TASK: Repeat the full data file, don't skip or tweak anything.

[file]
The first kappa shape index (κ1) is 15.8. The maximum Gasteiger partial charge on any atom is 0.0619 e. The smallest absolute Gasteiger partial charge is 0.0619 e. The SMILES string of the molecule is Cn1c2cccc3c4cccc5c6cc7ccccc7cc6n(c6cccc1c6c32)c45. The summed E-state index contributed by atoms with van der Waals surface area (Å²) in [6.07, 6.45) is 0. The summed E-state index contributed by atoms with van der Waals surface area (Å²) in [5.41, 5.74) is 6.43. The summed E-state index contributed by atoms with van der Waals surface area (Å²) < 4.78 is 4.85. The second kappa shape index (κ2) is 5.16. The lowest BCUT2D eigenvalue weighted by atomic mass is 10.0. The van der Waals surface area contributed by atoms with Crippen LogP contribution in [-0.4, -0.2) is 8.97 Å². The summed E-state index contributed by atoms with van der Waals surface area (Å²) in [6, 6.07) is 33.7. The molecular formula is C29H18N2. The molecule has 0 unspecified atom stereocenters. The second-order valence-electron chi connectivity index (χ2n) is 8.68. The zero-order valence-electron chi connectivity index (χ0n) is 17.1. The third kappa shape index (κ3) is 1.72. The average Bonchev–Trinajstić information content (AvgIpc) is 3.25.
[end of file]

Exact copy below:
The first kappa shape index (κ1) is 15.8. The maximum Gasteiger partial charge on any atom is 0.0619 e. The smallest absolute Gasteiger partial charge is 0.0619 e. The SMILES string of the molecule is Cn1c2cccc3c4cccc5c6cc7ccccc7cc6n(c6cccc1c6c32)c45. The summed E-state index contributed by atoms with van der Waals surface area (Å²) in [6.07, 6.45) is 0. The summed E-state index contributed by atoms with van der Waals surface area (Å²) in [5.41, 5.74) is 6.43. The summed E-state index contributed by atoms with van der Waals surface area (Å²) < 4.78 is 4.85. The second kappa shape index (κ2) is 5.16. The lowest BCUT2D eigenvalue weighted by atomic mass is 10.0. The van der Waals surface area contributed by atoms with Crippen LogP contribution in [-0.4, -0.2) is 8.97 Å². The summed E-state index contributed by atoms with van der Waals surface area (Å²) in [6, 6.07) is 33.7. The molecular formula is C29H18N2. The molecule has 0 unspecified atom stereocenters. The second-order valence-electron chi connectivity index (χ2n) is 8.68. The zero-order valence-electron chi connectivity index (χ0n) is 17.1. The third kappa shape index (κ3) is 1.72. The average Bonchev–Trinajstić information content (AvgIpc) is 3.25.